Why is my dog's nose so dry, and what should I do?
Our dog's noses are usually wet and chilly to the touch, but anything from dehydration to seasonal changes could throw things off. Here's what to do when that happens.
We’re pretty used to our dog’s noses being a little cold and wet, a fact we’re jarringly reminded of every time they come in for an affectionate-yet-oh-so-cold nuzzle. But what happens if a close, nose-touching sniff leaves you noticing that your pooch’s nose is a little drier than usual? Should you be worried?
While there’s no need to be overly alarmed, it is important to understand what could be causing your pupper’s dry nose so that you can address it — especially since that wet nose actually helps your dog achieve that super strong sense of smell.
What's causing my pup's dry nose?
To help you get down to the root of the problem, here are a few things to look out for that might be making your pup’s nose a little too dry.
Seems like the obvious answer, right? That’s because it definitely is. It’s pretty easy to fall behind on water intake after a long day of chasing squirrels in the yard, but it’s usually no big deal. Just make sure they always have a full water bowl to go to, and encourage them to drink after any strenuous physical activity.
Yes, dogs can be allergic to all kinds of things, just like that one friend who’s allergic to your dog. Certain foods, toys, and products they come in contact with indoors can give your pup the sniffles, as well as more intense reactions. If your dog’s nose usually feels wet and icy to the touch but suddenly has no tears left to cry, evaluate their daily routine and see if they’ve been interacting with any new or unusual substances that they might be having a reaction to.
During the dog days of summer, your pup’s sniffer can definitely suffer from the same sunburns we humans try to avoid all season. But winter brings more worries, between the cold, dry air outside and the easily-excessive heating indoors. If your pooch is spending too much time in front of the fireplace, it might be worth humidifying the air in your home to counterbalance the dry heat.
Certain breeds are known to have trouble keeping things moist in the nasal area. Brachycephalic breeds like pugs and bulldogs struggle to keep their noses wet due to their shorter-than-average snouts. Other breeds like poodles and lhasa apsos tend to get their tear ducts clogged up, which can also lead to a dried up snoot.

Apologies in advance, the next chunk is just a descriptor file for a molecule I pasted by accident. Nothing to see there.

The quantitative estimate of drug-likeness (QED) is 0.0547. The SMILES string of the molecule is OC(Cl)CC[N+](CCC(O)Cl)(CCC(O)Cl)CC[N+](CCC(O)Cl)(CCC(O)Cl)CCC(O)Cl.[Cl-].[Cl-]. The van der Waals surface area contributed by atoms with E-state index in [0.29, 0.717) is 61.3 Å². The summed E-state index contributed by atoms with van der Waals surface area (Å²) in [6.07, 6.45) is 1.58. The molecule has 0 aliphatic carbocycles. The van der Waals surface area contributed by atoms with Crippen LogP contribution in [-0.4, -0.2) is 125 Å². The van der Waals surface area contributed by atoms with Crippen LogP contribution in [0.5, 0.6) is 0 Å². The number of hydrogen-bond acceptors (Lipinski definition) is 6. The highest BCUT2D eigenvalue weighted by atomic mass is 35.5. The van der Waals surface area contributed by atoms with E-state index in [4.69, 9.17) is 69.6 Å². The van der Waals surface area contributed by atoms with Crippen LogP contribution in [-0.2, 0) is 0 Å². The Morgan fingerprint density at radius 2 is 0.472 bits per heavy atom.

When they’re fast asleep, your dog’s not super on top of the whole nose-licking thing, so they’ll probably wake up with a little nose crust to match their eye goo. Even if you notice a lack of moisture while your pup’s passed out, it’s probably safe to go ahead and let sleeping dogs lie, and it’ll all be better in the a.m.
What can I do about my dog's dry nose?
Once you’ve identified the cause of the dry nose, it’s easier to figure out how to remedy the situation. Some issues — dehydration, allergic reactions — might simply call for some lifestyle changes or attention to detail. Others, like breed-specific dryness, might call for something a little more proactive. For example, there are nose balms that can be used to moisturize a constantly dry nose. You’ll definitely want to ask a professional before putting any new healing creams or remedies on your pup’s nose since they’re pretty likely to lick whatever’s up there and you want to be sure it’s safe for their stomach, too. (Barring any allergies, we recommend trying coconut oil as a start.)
*NOTE: While a dry nose may not always be a sign of serious trouble, there’s still a chance that a dry, flaky, cracked nose can be an indicator of something much more serious. If you’ve noticed other health problems in conjunction with a crusty sniffer, or if the issue is prolonged despite your best efforts to resolve it, contact your vet.*